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01-21-2011, 01:06 AM   #1
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Gradient and other filter benefits

I read about ND Gradient filters for when the sky is so bright, and that sounds great. However it wouldn't be any better than adding a gradient semi-transparent layer in Photoshop, right? Other than Photoshop taking time (but it takes time to put on the filter and Photoshop seems to have more control).

Also are gradient filters really helpful in other situations, or only when one big area is much different (color/brightness) than the other?

On the other hand, I believe regular solid ND filters do allow the photographer to capture something he cannot add later in Photoshop...? Just trying to understand more.

Thanks.

01-21-2011, 01:39 AM   #2
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Hi,
I found HDR techniques in post processing more useful than a gradient ND filters. Of course this takes some time and required correct captured images.

Solid ND filters and CPLs are my most used.

ND is used when:
1 - I want to open larger aperture and get blurred background.
2 - slow down the shutter speed in bright light (ie. water falls)

ND is used with a flash:
3 - dim a bright background and use flash to highligh the subject, ie. portraits

CPL is used for controlling reflections, sky/cloud.
01-21-2011, 01:48 AM   #3
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Ok, good to know about ND. And I didn't know that's why you do HDR, now I know and look forward to trying it. Thanks!
01-21-2011, 02:06 AM   #4
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QuoteOriginally posted by Kitty Quote
I read about ND Gradient filters for when the sky is so bright, and that sounds great. However it wouldn't be any better than adding a gradient semi-transparent layer in Photoshop, right?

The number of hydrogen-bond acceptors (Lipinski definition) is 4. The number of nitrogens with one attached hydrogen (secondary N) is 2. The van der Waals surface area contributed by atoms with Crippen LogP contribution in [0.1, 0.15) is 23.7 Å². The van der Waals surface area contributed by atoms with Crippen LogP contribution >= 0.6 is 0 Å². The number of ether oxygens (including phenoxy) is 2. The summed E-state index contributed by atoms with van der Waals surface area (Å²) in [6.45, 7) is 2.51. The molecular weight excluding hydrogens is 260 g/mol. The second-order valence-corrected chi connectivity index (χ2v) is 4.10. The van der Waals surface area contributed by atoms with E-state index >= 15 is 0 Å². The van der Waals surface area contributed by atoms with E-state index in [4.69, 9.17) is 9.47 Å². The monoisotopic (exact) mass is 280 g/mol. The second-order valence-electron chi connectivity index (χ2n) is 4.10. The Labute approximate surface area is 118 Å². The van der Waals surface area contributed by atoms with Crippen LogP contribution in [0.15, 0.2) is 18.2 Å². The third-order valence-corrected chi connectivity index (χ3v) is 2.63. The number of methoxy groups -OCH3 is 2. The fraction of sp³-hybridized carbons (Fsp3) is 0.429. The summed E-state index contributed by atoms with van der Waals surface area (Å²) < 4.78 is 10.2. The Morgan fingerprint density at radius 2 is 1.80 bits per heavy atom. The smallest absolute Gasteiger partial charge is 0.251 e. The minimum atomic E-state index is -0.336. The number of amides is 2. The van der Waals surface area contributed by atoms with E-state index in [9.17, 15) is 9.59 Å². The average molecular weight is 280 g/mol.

No. What they are doing is reducing the contrast in the scene to something the camera can handle, so you can get detail in the dark areas without blowing out the bright areas. However they have to be used with care to get the boundary in the right place, and IMHO they really don't work (in the sense of producing an aesthetic result) with some scenes as wherever you place the boundary you can see the darkening on something that shouldn't be darkened.

01-21-2011, 04:46 AM   #5
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Good information above. Reality has greater dynamic range (DR) than human vision, which has greater DR than a digital sensor. One of the eternal challenges of photography is to compress the DR of reality down to a recordable range. If you have time and tripod, then HDR techniques are excellent. If you must shoot handheld or otherwise take single shots, then optical filters do the trick. Their effects can NOT be replicated in PP -- shooping layers can't add details that were never recorded.

Some optical filters:

* Polarizing (PL) and Circular Polarizing (CPL) filters reduce glare and reflections, and increase sky contrast. Two CPL filters, or a CPL+PL combination, act as a variable ND filter, but can introduce unwanted color at extreme occlusion.

* Neutral Density (ND) filters reduce the amount of light hitting the frame (film or sensor), extending exposure times. Extreme ND's manipulate time -- in long exposures, anything that moves, vanishes. Graduated ND (GND) and Split filters have one half clear, one half darkened. I have some split colored (Vivitar HalfChrome) filters that are half clear, half green or orange, for applying partial filtration for B&W shooting.

* I guess this is the wrong time to rant about filter-like +dioptre closeup lenses, split closeup lenses, IR-pass filters, use of B&W and CC (color correction) filters in digital photography, etc.
01-21-2011, 04:51 AM   #6
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QuoteOriginally posted by RioRico Quote
...optical filters do the trick. Their effects can NOT be replicated in PP -- shooping layers can't add details that were never recorded.
Even in the case of a GND? It was just darkening parts. I was talking about darkening in photoshop.

Cool about Extreme NDs.

QuoteQuote:
* I guess this is the wrong time to rant about filter-like +dioptre closeup lenses, split closeup lenses, IR-pass filters, use of B&W and CC (color correction) filters in digital photography, etc.
I'm curious about the B&W and CC, closeups lenses, etc. I don't know what IR-pass filters are.
01-21-2011, 04:56 AM   #7